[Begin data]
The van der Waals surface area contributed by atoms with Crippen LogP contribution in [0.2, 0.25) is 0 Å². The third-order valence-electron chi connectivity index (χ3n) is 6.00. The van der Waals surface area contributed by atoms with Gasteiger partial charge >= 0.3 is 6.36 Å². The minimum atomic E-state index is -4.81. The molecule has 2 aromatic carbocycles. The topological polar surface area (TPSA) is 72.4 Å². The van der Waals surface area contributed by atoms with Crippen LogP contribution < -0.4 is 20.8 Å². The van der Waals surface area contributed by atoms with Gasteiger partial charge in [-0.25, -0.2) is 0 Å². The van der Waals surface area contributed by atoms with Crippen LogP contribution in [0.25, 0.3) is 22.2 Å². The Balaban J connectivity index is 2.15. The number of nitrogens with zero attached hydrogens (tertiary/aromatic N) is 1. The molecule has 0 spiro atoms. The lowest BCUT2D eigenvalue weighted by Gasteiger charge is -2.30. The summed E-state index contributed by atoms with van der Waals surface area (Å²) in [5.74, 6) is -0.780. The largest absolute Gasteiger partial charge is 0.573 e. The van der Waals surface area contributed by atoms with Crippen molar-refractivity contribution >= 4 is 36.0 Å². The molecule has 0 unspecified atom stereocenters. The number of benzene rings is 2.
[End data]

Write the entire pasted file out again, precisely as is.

The van der Waals surface area contributed by atoms with Crippen LogP contribution in [0.2, 0.25) is 0 Å². The third-order valence-electron chi connectivity index (χ3n) is 6.00. The van der Waals surface area contributed by atoms with Gasteiger partial charge >= 0.3 is 6.36 Å². The minimum atomic E-state index is -4.81. The molecule has 2 aromatic carbocycles. The topological polar surface area (TPSA) is 72.4 Å². The van der Waals surface area contributed by atoms with Crippen LogP contribution < -0.4 is 20.8 Å². The van der Waals surface area contributed by atoms with Gasteiger partial charge in [-0.25, -0.2) is 0 Å². The van der Waals surface area contributed by atoms with Crippen LogP contribution in [0.25, 0.3) is 22.2 Å². The Balaban J connectivity index is 2.15. The number of nitrogens with zero attached hydrogens (tertiary/aromatic N) is 1. The molecule has 0 spiro atoms. The lowest BCUT2D eigenvalue weighted by Gasteiger charge is -2.30. The summed E-state index contributed by atoms with van der Waals surface area (Å²) in [5.74, 6) is -0.780. The largest absolute Gasteiger partial charge is 0.573 e. The van der Waals surface area contributed by atoms with Crippen molar-refractivity contribution >= 4 is 36.0 Å². The molecule has 0 unspecified atom stereocenters. The number of benzene rings is 2.